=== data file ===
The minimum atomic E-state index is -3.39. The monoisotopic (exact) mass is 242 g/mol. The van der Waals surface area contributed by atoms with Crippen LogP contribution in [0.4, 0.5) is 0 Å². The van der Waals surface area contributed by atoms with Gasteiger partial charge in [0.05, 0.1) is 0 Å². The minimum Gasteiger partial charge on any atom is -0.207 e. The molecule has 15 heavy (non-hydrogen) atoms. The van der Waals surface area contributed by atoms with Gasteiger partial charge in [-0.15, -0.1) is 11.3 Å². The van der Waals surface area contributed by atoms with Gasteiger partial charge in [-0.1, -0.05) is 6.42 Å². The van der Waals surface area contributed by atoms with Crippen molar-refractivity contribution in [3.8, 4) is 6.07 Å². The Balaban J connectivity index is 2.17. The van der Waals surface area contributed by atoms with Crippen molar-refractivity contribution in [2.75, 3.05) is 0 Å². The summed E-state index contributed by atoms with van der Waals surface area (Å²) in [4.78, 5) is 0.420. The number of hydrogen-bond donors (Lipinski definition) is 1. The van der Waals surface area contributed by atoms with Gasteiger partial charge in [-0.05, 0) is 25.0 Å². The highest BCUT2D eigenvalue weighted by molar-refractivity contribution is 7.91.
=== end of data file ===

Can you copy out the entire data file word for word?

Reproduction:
The minimum atomic E-state index is -3.39. The monoisotopic (exact) mass is 242 g/mol. The van der Waals surface area contributed by atoms with Crippen LogP contribution in [0.4, 0.5) is 0 Å². The van der Waals surface area contributed by atoms with Gasteiger partial charge in [0.05, 0.1) is 0 Å². The minimum Gasteiger partial charge on any atom is -0.207 e. The molecule has 15 heavy (non-hydrogen) atoms. The van der Waals surface area contributed by atoms with Gasteiger partial charge in [-0.15, -0.1) is 11.3 Å². The van der Waals surface area contributed by atoms with Gasteiger partial charge in [-0.1, -0.05) is 6.42 Å². The van der Waals surface area contributed by atoms with Crippen molar-refractivity contribution in [3.8, 4) is 6.07 Å². The Balaban J connectivity index is 2.17. The van der Waals surface area contributed by atoms with Crippen molar-refractivity contribution in [2.75, 3.05) is 0 Å². The summed E-state index contributed by atoms with van der Waals surface area (Å²) in [4.78, 5) is 0.420. The number of hydrogen-bond donors (Lipinski definition) is 1. The van der Waals surface area contributed by atoms with Gasteiger partial charge in [-0.05, 0) is 25.0 Å². The highest BCUT2D eigenvalue weighted by molar-refractivity contribution is 7.91.